So, why make this move at all? Glen Perkins is the only current lefty in the pen. Perkins has a career 4.86 FIP/xFIP and a 4.57 strikeout rate and a 2.35 walk rate in 291.2 innings. Against lefties, Perkins has a 4.90 FIP/6.13 xFIP and a 5.60 K/9 and a 4.20 BB/9 in 64.1 innings. Perkins has been bad overall, but worse vs. lefties.

So, Flores looks to be only better than Perkins and given the fact he cost nothing, he is a worthy gamble. Is there a chance Flores can be any more useful than that?

Last year Ron Mahay was picked up after performing similar to Flores in Kansas City. Mahay was 1-1 with a 4.79 ERA in 41.1 innings with Kansas City in 2009. His was even worse than his ERA with a 5.56/4.90 FIP/xFIP. Mahay was useful down the stretch after he was picked up by the Twins. His strikeouts increased from 7.4 to 8.0 per 9 innings and his walk rate went down from 4.1 to 3.0. He was useful in 9 innings down the stretch, giving up only 7 hits while mostly pitching to lefties, with a 4.43/4.50 FIP/xFIP. he wasn't great, but he was decent enough against lefties.

Flores has been decent if not great in his career. His career strikeout rate is 7.31 his walk rate is 3.80 with a 4.36/4.48 FIP/xFIP in 246.1 innings. In 119 innings vs lefties over his career he has struck out 6.86 walked  4.24 and a 4.19 FIP/xFIP. these numbers aren't great and he hasn't been much better against lefties than against righties. His strikeout rate is a little lower than Mahay and walk rate a little higher but his career FIP/xFIP is almost exactly the same as Mahay's 4.13/4.07 FIP/xFIP.

He was great in limited innings in 2009. He spent most of the year in AAA, in his first season with the Rockies organization, but he had an excellent 10.5 strikeout and 1.5 walk rate in 12 innings with the big club. In 8.1 innings against lefties he struck out 12 and walked 1. A 2.14/1.40 FIP/xFIP.

Flores has had some success before and had some success changing teams. This time Flores is changing leagues and moving to a favorable home park and might have a short-term advantage against lefties that haven't seen him before. If he can come anywhere close to replicating what he did in 2009 against lefties, he will be a great find. If Flores is essentially average or even lucky as he has been in Colorado this year, he will be enough of an upgrade to the bullpen, that he is worth having on the roster. The key to the trade is that Glen Perkins is not ever used at all as a lefty specialist and hopefully is sent down in favor of keeping better righties on the staff. Flores is worth having and becomes worth more if Glen Perkins is sent packing. He can hold down the fort until Jose Mijares returns.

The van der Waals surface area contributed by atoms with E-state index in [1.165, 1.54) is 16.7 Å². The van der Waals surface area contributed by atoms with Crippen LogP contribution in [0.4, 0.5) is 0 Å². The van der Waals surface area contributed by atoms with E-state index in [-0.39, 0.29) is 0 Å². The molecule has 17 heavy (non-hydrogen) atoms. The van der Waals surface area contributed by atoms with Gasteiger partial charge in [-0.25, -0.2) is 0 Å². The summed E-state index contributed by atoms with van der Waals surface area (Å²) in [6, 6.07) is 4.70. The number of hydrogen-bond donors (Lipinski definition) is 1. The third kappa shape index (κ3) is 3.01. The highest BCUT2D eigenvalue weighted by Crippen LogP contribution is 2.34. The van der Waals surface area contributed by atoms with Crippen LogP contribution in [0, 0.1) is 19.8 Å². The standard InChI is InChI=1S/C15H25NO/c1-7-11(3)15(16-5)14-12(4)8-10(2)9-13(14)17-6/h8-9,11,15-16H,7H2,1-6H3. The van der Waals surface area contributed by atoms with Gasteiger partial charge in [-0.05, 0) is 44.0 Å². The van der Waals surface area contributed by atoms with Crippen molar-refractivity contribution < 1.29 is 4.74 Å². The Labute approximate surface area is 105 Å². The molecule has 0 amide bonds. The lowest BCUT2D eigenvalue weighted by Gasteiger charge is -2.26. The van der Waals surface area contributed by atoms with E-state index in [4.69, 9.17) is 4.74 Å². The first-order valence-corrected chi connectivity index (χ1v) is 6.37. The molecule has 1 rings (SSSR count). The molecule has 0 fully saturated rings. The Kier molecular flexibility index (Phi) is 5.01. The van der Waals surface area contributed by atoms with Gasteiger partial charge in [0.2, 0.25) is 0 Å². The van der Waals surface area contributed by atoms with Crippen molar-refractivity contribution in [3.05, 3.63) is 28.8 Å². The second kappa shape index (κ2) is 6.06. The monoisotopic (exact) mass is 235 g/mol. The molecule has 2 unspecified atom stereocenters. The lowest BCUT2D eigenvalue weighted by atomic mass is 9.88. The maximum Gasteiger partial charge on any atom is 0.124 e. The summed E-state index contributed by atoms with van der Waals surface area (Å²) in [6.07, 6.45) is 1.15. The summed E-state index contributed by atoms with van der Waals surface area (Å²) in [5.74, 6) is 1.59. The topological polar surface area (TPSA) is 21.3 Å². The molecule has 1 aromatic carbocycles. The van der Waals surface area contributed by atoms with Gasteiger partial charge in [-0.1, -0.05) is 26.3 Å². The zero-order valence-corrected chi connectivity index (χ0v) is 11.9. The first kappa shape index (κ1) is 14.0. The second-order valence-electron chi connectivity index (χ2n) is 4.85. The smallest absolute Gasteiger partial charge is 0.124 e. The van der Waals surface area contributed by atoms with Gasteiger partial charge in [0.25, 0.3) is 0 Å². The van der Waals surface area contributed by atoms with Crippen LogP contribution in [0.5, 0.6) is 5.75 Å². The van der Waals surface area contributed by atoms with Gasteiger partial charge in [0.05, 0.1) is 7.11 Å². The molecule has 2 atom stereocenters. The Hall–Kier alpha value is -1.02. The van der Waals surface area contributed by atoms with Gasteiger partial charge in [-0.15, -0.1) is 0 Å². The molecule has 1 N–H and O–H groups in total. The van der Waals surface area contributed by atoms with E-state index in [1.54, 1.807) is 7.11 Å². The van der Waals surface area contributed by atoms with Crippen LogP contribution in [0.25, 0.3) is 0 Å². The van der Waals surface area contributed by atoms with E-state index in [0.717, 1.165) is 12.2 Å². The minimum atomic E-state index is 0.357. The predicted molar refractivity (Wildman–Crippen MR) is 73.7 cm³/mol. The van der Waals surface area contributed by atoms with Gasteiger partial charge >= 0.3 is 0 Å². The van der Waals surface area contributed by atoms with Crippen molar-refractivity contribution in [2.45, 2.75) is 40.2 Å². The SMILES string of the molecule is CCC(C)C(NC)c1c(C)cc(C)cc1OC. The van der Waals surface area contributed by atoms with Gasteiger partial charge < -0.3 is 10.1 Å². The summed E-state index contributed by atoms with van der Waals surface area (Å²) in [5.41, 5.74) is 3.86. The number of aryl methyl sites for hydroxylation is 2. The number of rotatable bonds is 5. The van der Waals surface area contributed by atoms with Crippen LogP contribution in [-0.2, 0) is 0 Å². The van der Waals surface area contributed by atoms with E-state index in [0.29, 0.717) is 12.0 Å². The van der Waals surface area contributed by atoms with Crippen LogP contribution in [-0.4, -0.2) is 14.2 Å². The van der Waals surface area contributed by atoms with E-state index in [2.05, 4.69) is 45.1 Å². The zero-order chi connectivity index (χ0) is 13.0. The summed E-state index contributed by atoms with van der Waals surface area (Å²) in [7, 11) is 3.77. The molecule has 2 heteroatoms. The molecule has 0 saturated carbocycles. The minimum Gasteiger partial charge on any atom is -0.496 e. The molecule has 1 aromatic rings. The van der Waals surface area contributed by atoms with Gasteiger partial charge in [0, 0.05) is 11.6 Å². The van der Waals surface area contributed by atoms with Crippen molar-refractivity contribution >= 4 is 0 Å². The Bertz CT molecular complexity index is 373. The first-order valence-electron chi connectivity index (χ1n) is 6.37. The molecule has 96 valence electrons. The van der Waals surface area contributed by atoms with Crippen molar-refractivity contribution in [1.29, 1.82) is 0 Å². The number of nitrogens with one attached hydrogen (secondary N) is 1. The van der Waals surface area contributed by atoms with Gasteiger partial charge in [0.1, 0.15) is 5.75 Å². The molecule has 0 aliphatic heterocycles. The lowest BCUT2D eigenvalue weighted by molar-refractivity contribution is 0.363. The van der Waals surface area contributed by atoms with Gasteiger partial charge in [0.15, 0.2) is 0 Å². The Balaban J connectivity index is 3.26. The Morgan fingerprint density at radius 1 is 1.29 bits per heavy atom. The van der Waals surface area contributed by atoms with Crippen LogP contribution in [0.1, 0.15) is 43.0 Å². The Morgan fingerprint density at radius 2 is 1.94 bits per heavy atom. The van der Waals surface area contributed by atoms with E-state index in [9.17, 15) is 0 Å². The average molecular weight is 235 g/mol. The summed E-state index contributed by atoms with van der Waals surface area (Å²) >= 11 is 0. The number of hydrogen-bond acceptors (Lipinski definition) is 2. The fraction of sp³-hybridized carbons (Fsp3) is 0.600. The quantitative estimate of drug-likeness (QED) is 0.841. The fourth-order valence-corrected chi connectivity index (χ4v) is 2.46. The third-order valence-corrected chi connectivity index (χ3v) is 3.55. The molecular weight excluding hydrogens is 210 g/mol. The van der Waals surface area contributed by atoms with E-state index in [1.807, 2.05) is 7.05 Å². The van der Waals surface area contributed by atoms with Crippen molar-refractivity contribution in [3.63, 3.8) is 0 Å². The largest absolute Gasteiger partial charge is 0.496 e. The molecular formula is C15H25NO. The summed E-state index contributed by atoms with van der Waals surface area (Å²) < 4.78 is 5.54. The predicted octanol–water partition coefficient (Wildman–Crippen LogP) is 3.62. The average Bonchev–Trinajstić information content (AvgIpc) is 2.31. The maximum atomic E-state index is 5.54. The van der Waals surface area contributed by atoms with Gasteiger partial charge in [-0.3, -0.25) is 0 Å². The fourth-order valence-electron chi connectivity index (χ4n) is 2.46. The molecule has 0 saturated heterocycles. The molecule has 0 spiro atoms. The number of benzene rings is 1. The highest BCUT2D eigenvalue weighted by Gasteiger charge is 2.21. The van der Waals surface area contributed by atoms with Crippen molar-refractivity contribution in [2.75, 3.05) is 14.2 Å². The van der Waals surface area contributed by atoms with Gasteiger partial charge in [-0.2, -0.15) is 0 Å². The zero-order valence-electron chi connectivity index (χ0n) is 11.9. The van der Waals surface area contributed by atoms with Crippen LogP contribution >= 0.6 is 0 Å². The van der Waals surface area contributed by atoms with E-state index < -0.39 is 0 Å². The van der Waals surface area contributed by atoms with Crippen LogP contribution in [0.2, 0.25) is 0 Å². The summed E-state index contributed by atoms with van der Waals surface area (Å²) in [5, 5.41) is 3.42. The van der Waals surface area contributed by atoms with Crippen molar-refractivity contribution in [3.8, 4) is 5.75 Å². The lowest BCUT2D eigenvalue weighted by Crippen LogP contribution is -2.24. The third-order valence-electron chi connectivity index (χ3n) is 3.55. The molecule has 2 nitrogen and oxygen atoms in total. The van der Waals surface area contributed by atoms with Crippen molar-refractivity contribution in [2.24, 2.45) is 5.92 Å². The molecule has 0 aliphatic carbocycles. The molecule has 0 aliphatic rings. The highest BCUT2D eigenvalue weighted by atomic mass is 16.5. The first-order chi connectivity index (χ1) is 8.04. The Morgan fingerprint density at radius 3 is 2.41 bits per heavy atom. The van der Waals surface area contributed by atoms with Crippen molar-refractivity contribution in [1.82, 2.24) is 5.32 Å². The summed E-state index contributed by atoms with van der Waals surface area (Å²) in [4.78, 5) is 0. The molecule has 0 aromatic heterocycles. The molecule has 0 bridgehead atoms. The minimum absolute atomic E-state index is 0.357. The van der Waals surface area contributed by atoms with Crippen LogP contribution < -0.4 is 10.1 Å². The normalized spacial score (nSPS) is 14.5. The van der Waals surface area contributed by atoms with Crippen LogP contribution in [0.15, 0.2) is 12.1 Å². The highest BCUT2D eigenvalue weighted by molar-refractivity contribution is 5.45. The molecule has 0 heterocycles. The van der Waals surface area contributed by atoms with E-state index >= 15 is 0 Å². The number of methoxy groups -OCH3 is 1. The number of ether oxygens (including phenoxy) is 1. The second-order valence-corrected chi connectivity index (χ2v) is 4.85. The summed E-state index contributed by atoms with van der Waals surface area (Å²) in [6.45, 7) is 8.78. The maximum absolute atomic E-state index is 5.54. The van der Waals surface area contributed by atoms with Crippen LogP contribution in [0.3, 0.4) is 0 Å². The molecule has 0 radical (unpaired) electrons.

Tuesday, August 24, 2010

New Britain, near no-no, Blackburn, Span, Repko, even a Pavano shirt!

The New Britain Rock Cats are in town and tomorrow I am attending New Britain vs. Binghamton. I will have a post and pictures after the series. Is there anything or any player I should pay particular attention to? I look forward to seeing Joe Benson play again.

The Twins were almost no-hit by Rich Harden and the Rangers last night, losing the game 4-0. Joe Mauer had a single with one out in the 9th to prevent the no-hitter. Harden was pulled after 6.2 innings and 111 pitches. This was similar to when Kevin Slowey was pulled after 7 no-hit innings and there has been some grumbling about this. Just like the Twins with Slowey, Texas made the right decision. Harden just got off the disabled list and it is more important for the Rangers to win games and try to stay healthy than to pursue a milestone so far from completion. Carl Pavano attempts to get the Twins back on track tonight. Lost in Texas's near no-no was Nick Blackburn's performance. Blackburn went 7 innings, giving up 8 hits and 3 runs while striking out 5. Nick pitched well and he and Harden benefited from a very generous strike zone. Hopefully Nick can keep it up, In fact, Nick Nelson has A Plea for Nick Blackburn.

There has been a lot of Denard Span discussion recently. I posted Sunday, that the Twins should bench Denard Span! The negativity surrounding Span, especially on Twitter, has resulted in Seth Stohs In Defense of Denard. The main case for benching Denard, is Jason Repko. I feel Repko is a capable, short term replacement. Andrew Bryz-Gornia has written a nice piece on Repko.

What are your concerns for the Twins in this playoff push? I'd like the Twins to get a lefty reliever if possible. Parker Hageman analyzes a couple available in this post. Any other thoughts?

What are the concerns for the Twins in 2011. Should they re-sign Thome?

I'm still looking for feedback on my double-play OPS stat and I plan to follow up the post after further discussion and feedback.

Finally, If you are need of a Carl Pavano T-shirt for his next start. Order it here! I have one, it is sweet!

Check this out! An article from Will Carroll in 2007 using stadium affects to pick a true HR champion.

Any feedback is welcome!

Sunday, August 22, 2010

Bench Denard Span!

Bench Denard Span! What? you say? Bench Span?.... But he's the lead-off hitter. He's the center fielder.

Since June 29, Span has only 42 hits and 7 XBH, all doubles. He is hitting .241/.302/.282. He has also grounded into one double play and only stolen 4 stolen bases while being caught twice and he gets picked off far too often. These numbers are not only terrible as a lead-off hitter, but just plain terrible for any spot in the lineup. Over The Baggy has looked at Span's struggles getting on base. Span's numbers since the end of June mirror Carlos Gomez's post All-Star 2009 line of .219/.281/.305.